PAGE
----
Robots will be used to inspect fruit, bring pills to senior citizens and play an even larger role in manufacturing in the not-too-distant future, according to leading experts in the field.
“I’m worried we’re not going to have enough robots in the world soon,” said Rodney Brooks, founder of Rethink Robotics and iRobot. “There’s going to be a pull for robotic technology.”
Speaking at EmTech MIT hosted by MIT Technology Review yesterday, Brooks said robots will take on more and more tasks that people find tedious and often don’t want to do. He envisions robots taking over some — but not all — jobs in fields such as manufacturing and elderly care.
“Now you’re starting to see robotic automation in areas you’ve never seen before,” said Dan Kara, a robotics analyst with ABI Research.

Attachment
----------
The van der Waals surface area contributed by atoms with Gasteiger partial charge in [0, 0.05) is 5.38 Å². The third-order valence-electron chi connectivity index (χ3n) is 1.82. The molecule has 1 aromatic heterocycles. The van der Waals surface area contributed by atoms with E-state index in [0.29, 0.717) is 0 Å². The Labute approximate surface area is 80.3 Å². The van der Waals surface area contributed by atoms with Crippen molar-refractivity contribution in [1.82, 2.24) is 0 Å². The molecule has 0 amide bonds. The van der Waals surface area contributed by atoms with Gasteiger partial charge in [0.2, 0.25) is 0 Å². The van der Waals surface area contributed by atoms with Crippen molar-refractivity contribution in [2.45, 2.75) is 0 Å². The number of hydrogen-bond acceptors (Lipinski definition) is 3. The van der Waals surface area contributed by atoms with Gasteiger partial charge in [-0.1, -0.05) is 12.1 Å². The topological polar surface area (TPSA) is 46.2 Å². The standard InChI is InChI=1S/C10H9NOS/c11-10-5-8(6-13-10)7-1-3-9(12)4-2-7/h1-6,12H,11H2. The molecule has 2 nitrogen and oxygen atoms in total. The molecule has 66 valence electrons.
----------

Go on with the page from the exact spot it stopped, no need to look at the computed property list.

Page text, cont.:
Kara said that could include tasks such as automated food inspection — for example detecting if an apple is rotten.
The key to the robotic future, according to Julie Shah, a professor at the Massachusetts Institute of Technology, is advancements now emerging in computing, and sensors.
“There are huge swaths of work that are very difficult for robots to do today,” Shah said. “I expect we’ll see big leaps.”
One big challenge, said Shah, is to ensure robots can work safely alongside people.
“The next big thing ... is to enable machines to work with humans,” Shah said. “It’s the right time to begin taking these pieces together.”
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